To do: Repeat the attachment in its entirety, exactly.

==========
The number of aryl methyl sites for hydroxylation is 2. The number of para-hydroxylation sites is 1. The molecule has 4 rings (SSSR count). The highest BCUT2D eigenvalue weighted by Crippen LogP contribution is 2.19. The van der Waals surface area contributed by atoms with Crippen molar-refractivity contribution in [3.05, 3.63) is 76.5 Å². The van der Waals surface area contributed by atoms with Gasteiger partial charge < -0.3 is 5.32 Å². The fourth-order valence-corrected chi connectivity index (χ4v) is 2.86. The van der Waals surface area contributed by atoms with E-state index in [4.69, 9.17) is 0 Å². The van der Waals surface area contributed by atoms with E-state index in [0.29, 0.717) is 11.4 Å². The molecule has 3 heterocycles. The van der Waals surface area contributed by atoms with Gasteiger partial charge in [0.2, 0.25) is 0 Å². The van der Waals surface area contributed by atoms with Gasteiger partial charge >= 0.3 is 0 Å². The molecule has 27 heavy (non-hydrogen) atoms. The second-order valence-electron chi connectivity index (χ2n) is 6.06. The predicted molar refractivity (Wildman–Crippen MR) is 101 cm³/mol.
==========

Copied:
The number of aryl methyl sites for hydroxylation is 2. The number of para-hydroxylation sites is 1. The molecule has 4 rings (SSSR count). The highest BCUT2D eigenvalue weighted by Crippen LogP contribution is 2.19. The van der Waals surface area contributed by atoms with Crippen molar-refractivity contribution in [3.05, 3.63) is 76.5 Å². The van der Waals surface area contributed by atoms with Gasteiger partial charge < -0.3 is 5.32 Å². The fourth-order valence-corrected chi connectivity index (χ4v) is 2.86. The van der Waals surface area contributed by atoms with E-state index in [4.69, 9.17) is 0 Å². The van der Waals surface area contributed by atoms with E-state index in [0.29, 0.717) is 11.4 Å². The molecule has 3 heterocycles. The van der Waals surface area contributed by atoms with Gasteiger partial charge in [0.2, 0.25) is 0 Å². The van der Waals surface area contributed by atoms with Gasteiger partial charge >= 0.3 is 0 Å². The molecule has 27 heavy (non-hydrogen) atoms. The second-order valence-electron chi connectivity index (χ2n) is 6.06. The predicted molar refractivity (Wildman–Crippen MR) is 101 cm³/mol.